When you are visiting Cooperstown, NY, you must take the short 15-minute drive to the Fly Creek Cider Mill.  The mill was established in 1856 and is currently owned and run by the Michaels family.

I recommend arriving to Fly Creek Cider Mill early, especially in the autumn peak season.  You might want to first visit the Mill Store Marketplace.  Depending on the time of day and season of your visit, you may be waiting on line to enter the store.  There’s a good reason for this: they want your in-store experience to be a good one and limiting the number of guests inside minimizes crowding. Rest assured, though, the line moves quickly and cider samples and fun facts entertain you while you wait.

The Marketplace is a foodie’s dream.  There are over 40 different samples that you can try from salsas and dips to doughnuts and cheese.  The apple room is stocked with up to 12 different varieties of apples that you can sample.

The kids especially loved sampling the many different types of fudge they make including Rocky Road, Carrot Cake, Toll House Cookie and more.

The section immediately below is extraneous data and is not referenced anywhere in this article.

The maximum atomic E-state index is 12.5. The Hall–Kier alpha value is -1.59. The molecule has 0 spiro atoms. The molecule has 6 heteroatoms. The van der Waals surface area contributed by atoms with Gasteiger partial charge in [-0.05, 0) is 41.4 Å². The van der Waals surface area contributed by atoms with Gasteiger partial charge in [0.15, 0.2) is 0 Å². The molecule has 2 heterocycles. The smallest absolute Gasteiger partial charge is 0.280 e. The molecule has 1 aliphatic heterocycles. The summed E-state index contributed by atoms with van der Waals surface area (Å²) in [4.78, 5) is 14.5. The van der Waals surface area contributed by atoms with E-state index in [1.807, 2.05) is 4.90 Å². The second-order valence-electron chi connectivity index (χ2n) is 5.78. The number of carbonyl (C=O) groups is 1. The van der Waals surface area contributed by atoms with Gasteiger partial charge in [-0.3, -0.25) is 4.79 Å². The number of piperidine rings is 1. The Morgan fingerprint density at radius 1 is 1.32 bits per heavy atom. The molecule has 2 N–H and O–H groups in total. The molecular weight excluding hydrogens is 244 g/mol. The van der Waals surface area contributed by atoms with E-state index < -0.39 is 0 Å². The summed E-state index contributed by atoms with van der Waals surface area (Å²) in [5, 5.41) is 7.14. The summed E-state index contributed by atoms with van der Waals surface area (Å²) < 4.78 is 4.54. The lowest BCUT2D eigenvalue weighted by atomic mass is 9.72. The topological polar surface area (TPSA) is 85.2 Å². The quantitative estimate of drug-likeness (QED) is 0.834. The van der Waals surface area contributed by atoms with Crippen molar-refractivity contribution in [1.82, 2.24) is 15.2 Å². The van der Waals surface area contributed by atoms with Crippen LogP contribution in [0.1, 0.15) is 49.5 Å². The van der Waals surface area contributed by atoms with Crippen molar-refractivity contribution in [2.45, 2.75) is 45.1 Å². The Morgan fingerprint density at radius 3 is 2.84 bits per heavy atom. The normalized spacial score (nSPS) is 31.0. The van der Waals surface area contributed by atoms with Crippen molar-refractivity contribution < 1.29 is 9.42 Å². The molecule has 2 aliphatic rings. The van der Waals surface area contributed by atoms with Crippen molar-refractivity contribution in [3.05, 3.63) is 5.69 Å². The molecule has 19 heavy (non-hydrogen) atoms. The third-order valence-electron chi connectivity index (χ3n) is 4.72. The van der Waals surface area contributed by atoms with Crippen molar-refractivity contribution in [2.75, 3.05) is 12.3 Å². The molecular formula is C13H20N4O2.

Fly Creek Cider Mill is a licensed New York State Farm Winery and bottles apple wines and hard ciders.  Samples of their wines and ciders are available in the marketplace.  I am a big fan of hard ciders and enjoyed both their Original and Apple-Raspberry varieties.

As you make your way through the Cider Mill you get to see the apple cider production up close on the second floor.  Apple pressing only takes place on weekends and the frequency of pressing is based on apple cider sales.  Over 20,000 gallons of cider are made each fall!  While we were visiting, the apples were in the process of being pressed and the juice collected. A gift shop that sells all kinds of items from mugs and decorative items to soaps, dishes and more is also on the top floor of the marketplace.  They have a large Christmas ornament selection as well.  If you run out of your favorite Fly Creek Cider Mill snacks and condiments after you return home, they have an online store where you can purchase more.